The formation of subjectivity and the willingness to provide living knowledge, as described above, as precondition for tackling complex economic tasks, seems from a critical perspective as a total mobilization, a removal of boundaries of the working hours to the last corner of the private life.  However, this is where some critics have recognized chances for emancipation. So, this removal of boundaries, all the way to the private relations, also questions the latter’s traditional pattern. Highly-individualized knowledge workers depart from the normal employment relationship which ascribes to the man the role of non-domestic breadwinner in a full-time job and to the woman the role of caretaker of the household, children and peace in the family. This conventional employment relationship is one of the socio-cultural foundations of the German industrial society. A completely different emancipation potential is derived from the key position which, in the knowledge-based society is ascribed to the so-called “symbol analysts“ or the “creative class“. Robert Reich and Richard Florida use this term in an attempt to grasp the type of professional work, which in research, programming, project organization and consulting on production means disposes of knowledge, information and assessment and is able to evade the traditional control of the employers as their own labor power entrepreneurs. Their work is being increasingly organized as mostly cooperative and communicative project work – the projects thereof having the features of copyrighted works and are paid for on the basis of goods and services contracts. This is how a struggle breaks out over the products of their “creative work“, over control and exploitation rights. The employer attempts to extend his control over the living (as opposed to materialized in machines) knowledge of these professional knowledge workers through knowledge management and licensing systems such as company secrets, trademark law, design protection, copyright, patent law and is already experimenting with the consolidation of these "assets“ in so-called “intellectual capital statements“.  But this control ultimately remains limited: the living knowledge cannot be bought and possessed; it must be voluntarily introduced into the project. On the other hand, the open-source- and free-software-movement derives from it the idea of an economy beyond the private property and control through the capital owners: the idea of a free network society on the basis of an economy of common goods. Its self-conscious actors are the abovementioned symbol analysts whose high professional knowledge linked with their networking ability is deemed the source of social emancipation, chance for social consent and independence, liberation of hierarchies, control and orders.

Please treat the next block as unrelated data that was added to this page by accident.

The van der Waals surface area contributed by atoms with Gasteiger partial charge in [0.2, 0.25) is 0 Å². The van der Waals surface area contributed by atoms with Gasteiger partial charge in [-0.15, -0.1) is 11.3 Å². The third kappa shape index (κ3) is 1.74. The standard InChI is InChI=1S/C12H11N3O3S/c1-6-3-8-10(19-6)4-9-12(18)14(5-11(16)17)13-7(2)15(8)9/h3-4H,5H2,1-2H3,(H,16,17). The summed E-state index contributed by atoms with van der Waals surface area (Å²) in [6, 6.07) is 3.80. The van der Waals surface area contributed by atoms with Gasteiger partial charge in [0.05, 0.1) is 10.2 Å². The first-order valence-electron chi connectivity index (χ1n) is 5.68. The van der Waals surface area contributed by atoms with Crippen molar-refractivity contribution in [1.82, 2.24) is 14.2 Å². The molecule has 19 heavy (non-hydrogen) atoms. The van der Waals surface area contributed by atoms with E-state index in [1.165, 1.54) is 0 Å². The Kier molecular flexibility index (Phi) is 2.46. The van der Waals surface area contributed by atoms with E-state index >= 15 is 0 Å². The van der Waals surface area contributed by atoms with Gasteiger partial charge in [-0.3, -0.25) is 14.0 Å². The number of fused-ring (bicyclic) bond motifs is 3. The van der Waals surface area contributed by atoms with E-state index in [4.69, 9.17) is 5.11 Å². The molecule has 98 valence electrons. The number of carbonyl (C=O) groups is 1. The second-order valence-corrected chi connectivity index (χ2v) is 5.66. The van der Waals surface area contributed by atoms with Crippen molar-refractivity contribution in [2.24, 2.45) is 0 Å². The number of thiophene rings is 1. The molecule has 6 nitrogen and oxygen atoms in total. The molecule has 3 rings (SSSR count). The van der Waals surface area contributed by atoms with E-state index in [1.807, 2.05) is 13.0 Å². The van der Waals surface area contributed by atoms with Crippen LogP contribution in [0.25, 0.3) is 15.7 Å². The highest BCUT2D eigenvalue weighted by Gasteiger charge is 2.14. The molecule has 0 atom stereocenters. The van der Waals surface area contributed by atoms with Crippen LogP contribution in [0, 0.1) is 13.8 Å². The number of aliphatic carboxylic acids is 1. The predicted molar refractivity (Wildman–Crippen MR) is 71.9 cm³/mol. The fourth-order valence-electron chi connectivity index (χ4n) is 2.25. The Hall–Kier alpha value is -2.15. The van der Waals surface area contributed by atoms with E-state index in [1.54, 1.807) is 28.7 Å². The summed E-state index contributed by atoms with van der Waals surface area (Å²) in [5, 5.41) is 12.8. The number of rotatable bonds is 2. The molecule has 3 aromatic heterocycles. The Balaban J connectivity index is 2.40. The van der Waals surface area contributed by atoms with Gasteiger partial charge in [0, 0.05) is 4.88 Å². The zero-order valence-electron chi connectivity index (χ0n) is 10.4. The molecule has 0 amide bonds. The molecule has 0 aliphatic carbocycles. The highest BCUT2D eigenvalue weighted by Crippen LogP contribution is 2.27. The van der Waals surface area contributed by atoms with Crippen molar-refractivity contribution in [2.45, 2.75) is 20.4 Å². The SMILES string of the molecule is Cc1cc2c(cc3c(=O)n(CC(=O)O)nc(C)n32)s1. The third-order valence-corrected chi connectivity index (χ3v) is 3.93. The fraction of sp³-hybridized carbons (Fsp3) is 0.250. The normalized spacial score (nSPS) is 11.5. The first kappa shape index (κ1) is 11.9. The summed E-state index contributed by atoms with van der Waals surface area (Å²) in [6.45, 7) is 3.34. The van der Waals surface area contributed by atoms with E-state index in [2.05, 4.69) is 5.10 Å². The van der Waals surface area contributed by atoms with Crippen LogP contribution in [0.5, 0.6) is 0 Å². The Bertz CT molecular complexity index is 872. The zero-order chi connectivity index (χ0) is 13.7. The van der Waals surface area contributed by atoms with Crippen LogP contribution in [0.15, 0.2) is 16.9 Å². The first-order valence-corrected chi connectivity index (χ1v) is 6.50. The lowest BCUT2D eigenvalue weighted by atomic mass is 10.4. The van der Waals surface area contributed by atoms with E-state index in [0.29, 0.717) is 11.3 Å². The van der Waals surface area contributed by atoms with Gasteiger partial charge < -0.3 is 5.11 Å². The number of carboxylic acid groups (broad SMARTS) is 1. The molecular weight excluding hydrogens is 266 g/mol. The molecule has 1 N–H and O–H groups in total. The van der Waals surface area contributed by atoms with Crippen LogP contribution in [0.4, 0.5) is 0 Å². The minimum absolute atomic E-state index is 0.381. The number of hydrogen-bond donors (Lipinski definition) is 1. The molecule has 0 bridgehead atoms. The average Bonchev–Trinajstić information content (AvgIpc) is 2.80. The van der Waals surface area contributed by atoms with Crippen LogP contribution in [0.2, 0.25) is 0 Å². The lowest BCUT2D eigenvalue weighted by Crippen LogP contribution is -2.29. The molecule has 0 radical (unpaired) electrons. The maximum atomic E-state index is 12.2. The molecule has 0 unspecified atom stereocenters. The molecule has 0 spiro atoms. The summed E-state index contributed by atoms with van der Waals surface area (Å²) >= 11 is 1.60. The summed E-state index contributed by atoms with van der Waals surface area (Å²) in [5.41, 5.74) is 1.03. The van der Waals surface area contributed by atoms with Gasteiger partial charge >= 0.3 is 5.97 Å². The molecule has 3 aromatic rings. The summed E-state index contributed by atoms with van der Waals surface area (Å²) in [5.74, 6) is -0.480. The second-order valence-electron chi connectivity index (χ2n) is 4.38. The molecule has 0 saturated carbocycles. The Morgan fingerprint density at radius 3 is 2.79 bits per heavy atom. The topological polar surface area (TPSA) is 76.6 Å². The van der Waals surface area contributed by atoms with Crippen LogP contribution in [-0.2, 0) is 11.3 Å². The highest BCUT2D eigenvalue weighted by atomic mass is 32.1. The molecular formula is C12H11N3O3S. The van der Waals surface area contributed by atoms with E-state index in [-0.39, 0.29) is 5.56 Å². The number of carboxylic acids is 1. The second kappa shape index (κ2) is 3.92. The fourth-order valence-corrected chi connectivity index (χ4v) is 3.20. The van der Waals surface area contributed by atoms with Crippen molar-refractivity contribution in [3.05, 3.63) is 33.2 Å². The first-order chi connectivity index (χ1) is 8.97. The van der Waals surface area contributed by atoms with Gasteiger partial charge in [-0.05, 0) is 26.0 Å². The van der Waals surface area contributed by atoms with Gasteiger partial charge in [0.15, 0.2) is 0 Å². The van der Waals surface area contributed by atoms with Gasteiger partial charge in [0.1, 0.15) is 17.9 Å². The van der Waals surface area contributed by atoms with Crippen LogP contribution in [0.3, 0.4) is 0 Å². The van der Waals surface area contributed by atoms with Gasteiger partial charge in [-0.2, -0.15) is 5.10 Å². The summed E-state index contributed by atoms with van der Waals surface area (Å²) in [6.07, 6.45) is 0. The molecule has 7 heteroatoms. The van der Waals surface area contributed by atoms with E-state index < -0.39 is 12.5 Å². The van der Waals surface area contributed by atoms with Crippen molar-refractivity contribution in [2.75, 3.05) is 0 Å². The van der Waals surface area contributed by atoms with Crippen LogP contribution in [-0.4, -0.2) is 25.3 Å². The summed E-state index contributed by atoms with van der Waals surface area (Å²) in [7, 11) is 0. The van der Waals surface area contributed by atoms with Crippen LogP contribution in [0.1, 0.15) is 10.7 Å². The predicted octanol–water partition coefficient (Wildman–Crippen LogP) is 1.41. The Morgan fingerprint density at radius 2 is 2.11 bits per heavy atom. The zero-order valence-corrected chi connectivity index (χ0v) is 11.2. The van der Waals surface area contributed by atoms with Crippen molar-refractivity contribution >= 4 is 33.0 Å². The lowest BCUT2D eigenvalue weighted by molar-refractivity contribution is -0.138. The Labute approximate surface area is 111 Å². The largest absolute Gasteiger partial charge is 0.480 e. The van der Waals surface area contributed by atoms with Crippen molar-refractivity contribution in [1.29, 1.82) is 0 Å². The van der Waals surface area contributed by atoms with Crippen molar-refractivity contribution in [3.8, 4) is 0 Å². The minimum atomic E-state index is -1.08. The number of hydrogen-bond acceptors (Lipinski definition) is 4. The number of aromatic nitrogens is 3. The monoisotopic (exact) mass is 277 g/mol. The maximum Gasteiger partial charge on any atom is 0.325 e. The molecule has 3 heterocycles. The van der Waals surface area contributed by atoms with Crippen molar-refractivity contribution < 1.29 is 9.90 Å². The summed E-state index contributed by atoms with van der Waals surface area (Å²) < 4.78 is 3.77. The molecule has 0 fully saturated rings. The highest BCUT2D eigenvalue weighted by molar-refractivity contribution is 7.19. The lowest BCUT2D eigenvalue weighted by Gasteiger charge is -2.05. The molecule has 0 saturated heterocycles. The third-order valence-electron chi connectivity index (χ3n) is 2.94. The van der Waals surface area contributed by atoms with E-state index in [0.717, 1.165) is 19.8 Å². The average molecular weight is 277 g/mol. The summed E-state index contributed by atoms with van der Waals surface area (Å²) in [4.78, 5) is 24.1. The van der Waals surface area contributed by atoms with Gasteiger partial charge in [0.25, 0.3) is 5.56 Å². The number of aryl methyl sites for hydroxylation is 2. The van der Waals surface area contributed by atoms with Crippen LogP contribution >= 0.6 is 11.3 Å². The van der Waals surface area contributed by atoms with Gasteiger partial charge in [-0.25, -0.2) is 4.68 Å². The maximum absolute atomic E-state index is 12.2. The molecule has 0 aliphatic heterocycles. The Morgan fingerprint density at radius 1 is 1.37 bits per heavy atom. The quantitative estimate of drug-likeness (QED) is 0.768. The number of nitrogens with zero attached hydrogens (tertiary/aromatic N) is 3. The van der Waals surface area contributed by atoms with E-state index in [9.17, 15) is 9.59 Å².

We live in the Industrial Society – Despite the Regression of Industrial Jobs and Increase in the Services Sector